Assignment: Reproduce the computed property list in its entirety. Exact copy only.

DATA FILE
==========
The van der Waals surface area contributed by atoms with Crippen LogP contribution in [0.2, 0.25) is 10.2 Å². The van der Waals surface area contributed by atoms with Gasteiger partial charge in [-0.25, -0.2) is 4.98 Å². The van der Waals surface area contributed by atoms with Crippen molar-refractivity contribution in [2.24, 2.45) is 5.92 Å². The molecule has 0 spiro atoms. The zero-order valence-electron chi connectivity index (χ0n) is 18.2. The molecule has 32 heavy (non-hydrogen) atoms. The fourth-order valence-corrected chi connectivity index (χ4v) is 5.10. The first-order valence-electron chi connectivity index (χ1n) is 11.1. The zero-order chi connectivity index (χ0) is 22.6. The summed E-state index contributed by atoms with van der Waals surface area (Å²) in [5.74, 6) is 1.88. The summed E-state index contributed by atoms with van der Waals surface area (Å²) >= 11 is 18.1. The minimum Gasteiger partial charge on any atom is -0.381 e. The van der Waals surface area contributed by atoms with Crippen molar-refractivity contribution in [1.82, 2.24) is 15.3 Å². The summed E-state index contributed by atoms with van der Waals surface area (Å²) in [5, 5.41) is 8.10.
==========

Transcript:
The van der Waals surface area contributed by atoms with Crippen LogP contribution in [0.2, 0.25) is 10.2 Å². The van der Waals surface area contributed by atoms with Gasteiger partial charge in [-0.25, -0.2) is 4.98 Å². The van der Waals surface area contributed by atoms with Crippen molar-refractivity contribution in [2.24, 2.45) is 5.92 Å². The molecule has 0 spiro atoms. The zero-order valence-electron chi connectivity index (χ0n) is 18.2. The molecule has 32 heavy (non-hydrogen) atoms. The fourth-order valence-corrected chi connectivity index (χ4v) is 5.10. The first-order valence-electron chi connectivity index (χ1n) is 11.1. The zero-order chi connectivity index (χ0) is 22.6. The summed E-state index contributed by atoms with van der Waals surface area (Å²) in [5.74, 6) is 1.88. The summed E-state index contributed by atoms with van der Waals surface area (Å²) >= 11 is 18.1. The minimum Gasteiger partial charge on any atom is -0.381 e. The van der Waals surface area contributed by atoms with Crippen molar-refractivity contribution in [1.82, 2.24) is 15.3 Å². The summed E-state index contributed by atoms with van der Waals surface area (Å²) in [5, 5.41) is 8.10.